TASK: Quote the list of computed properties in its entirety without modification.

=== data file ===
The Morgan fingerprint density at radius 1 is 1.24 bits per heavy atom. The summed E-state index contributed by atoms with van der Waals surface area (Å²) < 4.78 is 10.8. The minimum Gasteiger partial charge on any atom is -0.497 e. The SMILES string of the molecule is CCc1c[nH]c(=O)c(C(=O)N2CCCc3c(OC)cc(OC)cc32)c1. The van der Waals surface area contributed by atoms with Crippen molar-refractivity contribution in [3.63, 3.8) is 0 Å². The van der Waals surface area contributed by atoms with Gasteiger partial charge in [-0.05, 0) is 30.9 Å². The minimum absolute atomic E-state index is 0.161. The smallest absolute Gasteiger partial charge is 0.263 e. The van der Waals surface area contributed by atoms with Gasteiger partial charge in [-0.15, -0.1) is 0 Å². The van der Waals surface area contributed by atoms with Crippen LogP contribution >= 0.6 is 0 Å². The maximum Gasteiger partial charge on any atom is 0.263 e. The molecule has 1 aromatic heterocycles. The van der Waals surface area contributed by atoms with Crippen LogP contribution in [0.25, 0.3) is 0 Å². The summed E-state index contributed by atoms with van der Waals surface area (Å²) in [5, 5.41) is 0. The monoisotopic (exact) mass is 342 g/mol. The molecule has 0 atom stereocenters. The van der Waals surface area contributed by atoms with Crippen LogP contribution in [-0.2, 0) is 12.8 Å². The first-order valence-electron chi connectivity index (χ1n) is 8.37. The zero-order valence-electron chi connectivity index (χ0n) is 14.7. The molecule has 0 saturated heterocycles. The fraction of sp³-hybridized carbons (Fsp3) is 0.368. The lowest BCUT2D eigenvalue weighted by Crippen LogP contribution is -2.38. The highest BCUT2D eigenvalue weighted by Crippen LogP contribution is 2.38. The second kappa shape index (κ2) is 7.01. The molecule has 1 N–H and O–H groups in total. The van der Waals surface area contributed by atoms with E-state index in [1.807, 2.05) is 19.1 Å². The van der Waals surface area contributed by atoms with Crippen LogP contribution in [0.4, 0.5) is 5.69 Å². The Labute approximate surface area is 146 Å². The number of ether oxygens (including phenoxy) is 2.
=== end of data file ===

The Morgan fingerprint density at radius 1 is 1.24 bits per heavy atom. The summed E-state index contributed by atoms with van der Waals surface area (Å²) < 4.78 is 10.8. The minimum Gasteiger partial charge on any atom is -0.497 e. The SMILES string of the molecule is CCc1c[nH]c(=O)c(C(=O)N2CCCc3c(OC)cc(OC)cc32)c1. The van der Waals surface area contributed by atoms with Crippen molar-refractivity contribution in [3.63, 3.8) is 0 Å². The van der Waals surface area contributed by atoms with Gasteiger partial charge in [-0.05, 0) is 30.9 Å². The minimum absolute atomic E-state index is 0.161. The smallest absolute Gasteiger partial charge is 0.263 e. The van der Waals surface area contributed by atoms with Gasteiger partial charge in [-0.15, -0.1) is 0 Å². The van der Waals surface area contributed by atoms with Crippen LogP contribution >= 0.6 is 0 Å². The maximum Gasteiger partial charge on any atom is 0.263 e. The molecule has 1 aromatic heterocycles. The van der Waals surface area contributed by atoms with Crippen LogP contribution in [0.25, 0.3) is 0 Å². The summed E-state index contributed by atoms with van der Waals surface area (Å²) in [5, 5.41) is 0. The monoisotopic (exact) mass is 342 g/mol. The molecule has 0 atom stereocenters. The van der Waals surface area contributed by atoms with Crippen LogP contribution in [-0.2, 0) is 12.8 Å². The first-order valence-electron chi connectivity index (χ1n) is 8.37. The zero-order valence-electron chi connectivity index (χ0n) is 14.7. The molecule has 0 saturated heterocycles. The fraction of sp³-hybridized carbons (Fsp3) is 0.368. The lowest BCUT2D eigenvalue weighted by Crippen LogP contribution is -2.38. The highest BCUT2D eigenvalue weighted by Crippen LogP contribution is 2.38. The second kappa shape index (κ2) is 7.01. The molecule has 1 N–H and O–H groups in total. The van der Waals surface area contributed by atoms with E-state index in [1.807, 2.05) is 19.1 Å². The van der Waals surface area contributed by atoms with Crippen LogP contribution in [0.4, 0.5) is 5.69 Å². The Labute approximate surface area is 146 Å². The number of ether oxygens (including phenoxy) is 2.